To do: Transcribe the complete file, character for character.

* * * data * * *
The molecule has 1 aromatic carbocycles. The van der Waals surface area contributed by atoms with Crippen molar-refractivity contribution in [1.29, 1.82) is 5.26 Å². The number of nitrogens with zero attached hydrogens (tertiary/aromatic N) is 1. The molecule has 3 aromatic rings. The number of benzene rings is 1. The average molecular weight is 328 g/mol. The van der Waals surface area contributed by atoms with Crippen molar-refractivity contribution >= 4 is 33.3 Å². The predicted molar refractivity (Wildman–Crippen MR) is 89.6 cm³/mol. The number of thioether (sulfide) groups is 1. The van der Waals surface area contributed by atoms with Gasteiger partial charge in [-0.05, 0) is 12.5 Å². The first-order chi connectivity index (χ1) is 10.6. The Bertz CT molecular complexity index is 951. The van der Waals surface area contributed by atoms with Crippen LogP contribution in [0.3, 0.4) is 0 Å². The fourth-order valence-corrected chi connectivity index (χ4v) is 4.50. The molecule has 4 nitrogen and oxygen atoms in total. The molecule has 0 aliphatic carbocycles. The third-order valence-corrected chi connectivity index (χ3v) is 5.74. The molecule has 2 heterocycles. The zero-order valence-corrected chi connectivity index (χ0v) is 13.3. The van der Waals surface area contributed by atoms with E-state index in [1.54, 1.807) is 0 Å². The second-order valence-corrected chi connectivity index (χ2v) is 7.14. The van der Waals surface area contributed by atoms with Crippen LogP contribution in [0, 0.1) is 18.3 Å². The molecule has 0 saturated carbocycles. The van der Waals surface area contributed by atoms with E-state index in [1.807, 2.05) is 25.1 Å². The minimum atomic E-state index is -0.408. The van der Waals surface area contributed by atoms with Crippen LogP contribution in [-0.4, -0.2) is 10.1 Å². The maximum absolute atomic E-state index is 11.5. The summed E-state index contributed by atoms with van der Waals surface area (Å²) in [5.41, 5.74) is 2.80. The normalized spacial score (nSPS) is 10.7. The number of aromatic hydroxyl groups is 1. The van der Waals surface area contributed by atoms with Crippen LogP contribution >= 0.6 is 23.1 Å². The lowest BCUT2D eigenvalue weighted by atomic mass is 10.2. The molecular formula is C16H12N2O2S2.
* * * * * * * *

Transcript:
The molecule has 1 aromatic carbocycles. The van der Waals surface area contributed by atoms with Crippen molar-refractivity contribution in [1.29, 1.82) is 5.26 Å². The number of nitrogens with zero attached hydrogens (tertiary/aromatic N) is 1. The molecule has 3 aromatic rings. The number of benzene rings is 1. The average molecular weight is 328 g/mol. The van der Waals surface area contributed by atoms with Crippen molar-refractivity contribution >= 4 is 33.3 Å². The predicted molar refractivity (Wildman–Crippen MR) is 89.6 cm³/mol. The number of thioether (sulfide) groups is 1. The van der Waals surface area contributed by atoms with Gasteiger partial charge in [-0.05, 0) is 12.5 Å². The first-order chi connectivity index (χ1) is 10.6. The Bertz CT molecular complexity index is 951. The van der Waals surface area contributed by atoms with Crippen LogP contribution in [0.3, 0.4) is 0 Å². The fourth-order valence-corrected chi connectivity index (χ4v) is 4.50. The molecule has 4 nitrogen and oxygen atoms in total. The molecule has 0 aliphatic carbocycles. The third-order valence-corrected chi connectivity index (χ3v) is 5.74. The molecule has 2 heterocycles. The zero-order valence-corrected chi connectivity index (χ0v) is 13.3. The van der Waals surface area contributed by atoms with E-state index in [1.54, 1.807) is 0 Å². The second-order valence-corrected chi connectivity index (χ2v) is 7.14. The van der Waals surface area contributed by atoms with Crippen LogP contribution in [0, 0.1) is 18.3 Å². The molecule has 0 saturated carbocycles. The van der Waals surface area contributed by atoms with E-state index in [1.807, 2.05) is 25.1 Å². The minimum atomic E-state index is -0.408. The van der Waals surface area contributed by atoms with Crippen LogP contribution in [-0.4, -0.2) is 10.1 Å². The maximum absolute atomic E-state index is 11.5. The summed E-state index contributed by atoms with van der Waals surface area (Å²) in [5.41, 5.74) is 2.80. The normalized spacial score (nSPS) is 10.7. The number of aromatic hydroxyl groups is 1. The van der Waals surface area contributed by atoms with Crippen LogP contribution >= 0.6 is 23.1 Å². The lowest BCUT2D eigenvalue weighted by atomic mass is 10.2. The molecular formula is C16H12N2O2S2.